Northern Ireland

Close to 80 strangulation arrests since legislation introduced nearly a year ago

Drop in overall recorded crime numbers, according to PSNI, but warning funding cuts may impact future ability to keep figures down

The family of Ivy Mae Ross have said they are ‘absolutely devastated’
Crime down by more than 6% over the year to the end of March (Peter Byrne/PA)

Close to 80 arrests for non-fatal strangulation have been made since legislation making it an offence was introduced last year, latest figures reveal.

The new offence is one of a number recently introduced targeting violence, abuse and intimidation, particularly of women.

Under recently enacted domestic abuse legislation, 73 people were arrested over the year to the end of the March, the PSNI report. Fifteen people a month were arrested on suspicion of stalking, while 77 people were suspected of non-fatal strangulation.

Multiple studies show non-fatal strangulation is major red flag indicating future violent behaviour, up to and including murder.

“Although domestic abuse crimes have reduced, incident reporting remains high which shows a willingness from victims to engage with us earlier so safeguarding measures can be taken before the behaviour escalates,” Deputy Chief Constable Chris Todd said following the publication of the latest crime statistics.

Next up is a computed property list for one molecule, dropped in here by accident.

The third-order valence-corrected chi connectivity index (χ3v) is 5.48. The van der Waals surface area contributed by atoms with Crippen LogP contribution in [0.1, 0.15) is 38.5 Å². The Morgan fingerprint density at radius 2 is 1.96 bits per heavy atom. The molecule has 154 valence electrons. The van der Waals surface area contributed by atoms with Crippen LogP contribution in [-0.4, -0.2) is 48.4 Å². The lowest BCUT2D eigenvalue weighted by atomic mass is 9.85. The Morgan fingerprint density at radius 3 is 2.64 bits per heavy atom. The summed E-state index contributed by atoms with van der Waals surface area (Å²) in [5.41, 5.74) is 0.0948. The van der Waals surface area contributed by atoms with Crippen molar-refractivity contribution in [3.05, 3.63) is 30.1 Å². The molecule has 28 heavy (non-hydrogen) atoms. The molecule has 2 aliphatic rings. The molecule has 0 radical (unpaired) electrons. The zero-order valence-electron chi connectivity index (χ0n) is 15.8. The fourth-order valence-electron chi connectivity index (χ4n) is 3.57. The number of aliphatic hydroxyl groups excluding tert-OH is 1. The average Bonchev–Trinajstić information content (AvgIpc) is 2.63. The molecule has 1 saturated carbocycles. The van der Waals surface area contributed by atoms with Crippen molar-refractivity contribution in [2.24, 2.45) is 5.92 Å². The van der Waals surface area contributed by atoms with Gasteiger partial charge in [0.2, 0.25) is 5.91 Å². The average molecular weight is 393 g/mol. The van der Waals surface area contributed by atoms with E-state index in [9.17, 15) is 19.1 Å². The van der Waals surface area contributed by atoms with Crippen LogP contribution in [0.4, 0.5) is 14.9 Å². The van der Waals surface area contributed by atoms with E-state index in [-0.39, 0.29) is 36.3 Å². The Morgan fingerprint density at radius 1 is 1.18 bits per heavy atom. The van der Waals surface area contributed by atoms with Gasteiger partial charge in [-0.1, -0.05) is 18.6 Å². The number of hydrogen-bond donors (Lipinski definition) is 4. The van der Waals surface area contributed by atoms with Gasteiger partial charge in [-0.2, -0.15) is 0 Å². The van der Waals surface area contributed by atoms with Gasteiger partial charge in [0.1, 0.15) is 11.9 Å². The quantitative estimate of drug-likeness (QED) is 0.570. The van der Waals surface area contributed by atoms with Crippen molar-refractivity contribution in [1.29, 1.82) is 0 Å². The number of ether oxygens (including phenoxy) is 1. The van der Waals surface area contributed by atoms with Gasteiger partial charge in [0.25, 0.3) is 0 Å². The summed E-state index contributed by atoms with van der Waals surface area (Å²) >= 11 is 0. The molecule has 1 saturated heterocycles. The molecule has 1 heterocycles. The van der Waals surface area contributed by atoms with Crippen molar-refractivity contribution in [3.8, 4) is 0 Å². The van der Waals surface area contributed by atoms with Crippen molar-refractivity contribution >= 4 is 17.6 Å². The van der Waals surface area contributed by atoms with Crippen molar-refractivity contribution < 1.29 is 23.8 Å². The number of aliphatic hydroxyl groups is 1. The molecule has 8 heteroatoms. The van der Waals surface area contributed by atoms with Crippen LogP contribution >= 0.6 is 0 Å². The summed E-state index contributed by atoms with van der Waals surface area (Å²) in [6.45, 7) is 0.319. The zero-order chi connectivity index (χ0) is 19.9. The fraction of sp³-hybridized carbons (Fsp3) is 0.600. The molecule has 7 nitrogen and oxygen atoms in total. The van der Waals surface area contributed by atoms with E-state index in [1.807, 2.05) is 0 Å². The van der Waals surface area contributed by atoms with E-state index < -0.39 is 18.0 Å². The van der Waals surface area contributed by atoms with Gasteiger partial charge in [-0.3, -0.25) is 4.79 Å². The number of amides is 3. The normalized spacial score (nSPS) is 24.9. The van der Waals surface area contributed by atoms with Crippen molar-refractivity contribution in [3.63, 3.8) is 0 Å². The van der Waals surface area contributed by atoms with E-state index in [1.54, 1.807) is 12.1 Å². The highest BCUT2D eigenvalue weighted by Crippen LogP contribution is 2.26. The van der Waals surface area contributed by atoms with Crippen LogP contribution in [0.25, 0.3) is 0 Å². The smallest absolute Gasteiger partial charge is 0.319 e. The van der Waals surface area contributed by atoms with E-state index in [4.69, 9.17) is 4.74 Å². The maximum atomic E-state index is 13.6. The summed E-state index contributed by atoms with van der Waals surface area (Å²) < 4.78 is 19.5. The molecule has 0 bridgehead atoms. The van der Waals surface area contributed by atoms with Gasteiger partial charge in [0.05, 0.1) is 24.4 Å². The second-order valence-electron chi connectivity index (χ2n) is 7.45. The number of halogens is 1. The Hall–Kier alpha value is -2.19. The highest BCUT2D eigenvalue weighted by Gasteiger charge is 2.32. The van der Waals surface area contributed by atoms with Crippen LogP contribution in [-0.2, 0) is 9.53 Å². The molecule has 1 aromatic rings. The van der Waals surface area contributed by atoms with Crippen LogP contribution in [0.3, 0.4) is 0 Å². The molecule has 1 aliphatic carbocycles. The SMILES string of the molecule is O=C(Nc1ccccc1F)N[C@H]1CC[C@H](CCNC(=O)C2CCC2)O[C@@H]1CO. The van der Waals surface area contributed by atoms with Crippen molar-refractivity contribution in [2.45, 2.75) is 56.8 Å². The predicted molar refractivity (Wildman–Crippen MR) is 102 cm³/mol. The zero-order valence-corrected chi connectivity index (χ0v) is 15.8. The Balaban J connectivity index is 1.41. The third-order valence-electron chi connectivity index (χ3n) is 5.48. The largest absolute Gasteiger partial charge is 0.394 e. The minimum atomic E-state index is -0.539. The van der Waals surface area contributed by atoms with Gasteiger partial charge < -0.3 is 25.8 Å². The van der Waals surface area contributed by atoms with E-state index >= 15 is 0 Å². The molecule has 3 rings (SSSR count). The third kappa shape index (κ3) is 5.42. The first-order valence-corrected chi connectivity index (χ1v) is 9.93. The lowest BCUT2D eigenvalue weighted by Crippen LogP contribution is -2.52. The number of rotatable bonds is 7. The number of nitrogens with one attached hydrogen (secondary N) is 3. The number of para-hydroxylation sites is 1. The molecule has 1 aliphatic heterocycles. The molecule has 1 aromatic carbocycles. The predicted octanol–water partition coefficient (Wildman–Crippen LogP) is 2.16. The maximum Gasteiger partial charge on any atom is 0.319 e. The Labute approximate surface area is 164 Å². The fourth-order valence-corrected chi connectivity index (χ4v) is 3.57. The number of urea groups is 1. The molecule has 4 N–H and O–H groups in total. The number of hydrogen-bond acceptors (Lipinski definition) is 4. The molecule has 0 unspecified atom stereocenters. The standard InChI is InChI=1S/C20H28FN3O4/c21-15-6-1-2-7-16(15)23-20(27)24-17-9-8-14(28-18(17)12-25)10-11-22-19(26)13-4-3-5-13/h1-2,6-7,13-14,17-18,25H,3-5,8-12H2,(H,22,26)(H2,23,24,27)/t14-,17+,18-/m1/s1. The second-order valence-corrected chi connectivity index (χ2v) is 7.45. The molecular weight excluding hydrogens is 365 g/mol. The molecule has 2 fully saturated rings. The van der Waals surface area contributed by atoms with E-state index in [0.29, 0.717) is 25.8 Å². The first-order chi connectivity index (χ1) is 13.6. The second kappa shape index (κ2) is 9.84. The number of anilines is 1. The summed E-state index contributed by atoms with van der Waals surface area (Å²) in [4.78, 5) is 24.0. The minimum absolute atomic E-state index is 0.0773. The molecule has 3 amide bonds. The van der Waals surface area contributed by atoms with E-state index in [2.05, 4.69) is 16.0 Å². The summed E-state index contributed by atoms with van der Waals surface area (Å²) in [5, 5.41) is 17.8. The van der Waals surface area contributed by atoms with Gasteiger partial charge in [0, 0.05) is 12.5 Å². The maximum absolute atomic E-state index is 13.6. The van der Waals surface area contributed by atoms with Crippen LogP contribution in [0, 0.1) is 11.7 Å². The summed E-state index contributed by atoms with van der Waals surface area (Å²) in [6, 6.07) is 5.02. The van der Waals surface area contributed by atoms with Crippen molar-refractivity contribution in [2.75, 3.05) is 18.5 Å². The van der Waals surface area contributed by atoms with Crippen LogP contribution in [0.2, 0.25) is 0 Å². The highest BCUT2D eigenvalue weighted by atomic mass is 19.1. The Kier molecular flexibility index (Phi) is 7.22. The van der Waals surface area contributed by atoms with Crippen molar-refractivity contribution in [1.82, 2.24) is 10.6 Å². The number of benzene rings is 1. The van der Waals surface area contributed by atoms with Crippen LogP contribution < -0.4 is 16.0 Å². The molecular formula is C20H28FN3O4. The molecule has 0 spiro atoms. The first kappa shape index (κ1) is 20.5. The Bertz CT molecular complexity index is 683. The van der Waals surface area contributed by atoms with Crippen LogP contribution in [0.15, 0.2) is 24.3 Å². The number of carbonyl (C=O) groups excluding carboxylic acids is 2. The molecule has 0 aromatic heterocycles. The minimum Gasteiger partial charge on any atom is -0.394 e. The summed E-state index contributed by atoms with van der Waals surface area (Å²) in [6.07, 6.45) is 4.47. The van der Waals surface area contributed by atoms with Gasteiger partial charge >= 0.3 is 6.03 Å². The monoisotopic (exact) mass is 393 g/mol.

Temporary deputy chief constable Chris Todd has confirmed a publication date for the Operation Kenova report
Deputy Chief Constable Chris Todd (Liam McBurney/PA)

The PSNI will “continue to proactively track reports of violence, abuse and intimidation against women and girls and targeting neighbourhood policing resources to locations where they have reported feeling unsafe”, DCC Todd added.

Overall, at just over 104,000, there were 7,067 fewer crimes recorded compared to the previous 12 months, a 6.3% drop.

Anti-social behaviour is at a record low with 45,358 anti-social behaviour incidents in Northern Ireland, a decrease of 1,943 (or 4.1%) when compared with the previous 12 months, the PSNI said.

The Holylands area has become infamous for anti-social behaviour caused by drink-fuelled students descending on the area
The PSNI said recorded anti-social behaviour has dropped significantly

But the senior police officer warned of an “ability to repeat such a strong performance is going to be at risk if we are unable to find a more effective and sustainable way to fund policing in Northern Ireland. We are now well into a new financial year and are still without a budget allocation”.

DCC Todd added: “As the Chief Constable has made very clear to the Policing Board and others, our ability to support victims and investigate crime is being stretched to breaking point, and the burden is being felt by our officers and staff. "

The latest statistics confirm the number of murders in the north are at an all recent history low, with 10 recorded over the 12 months to the end of March.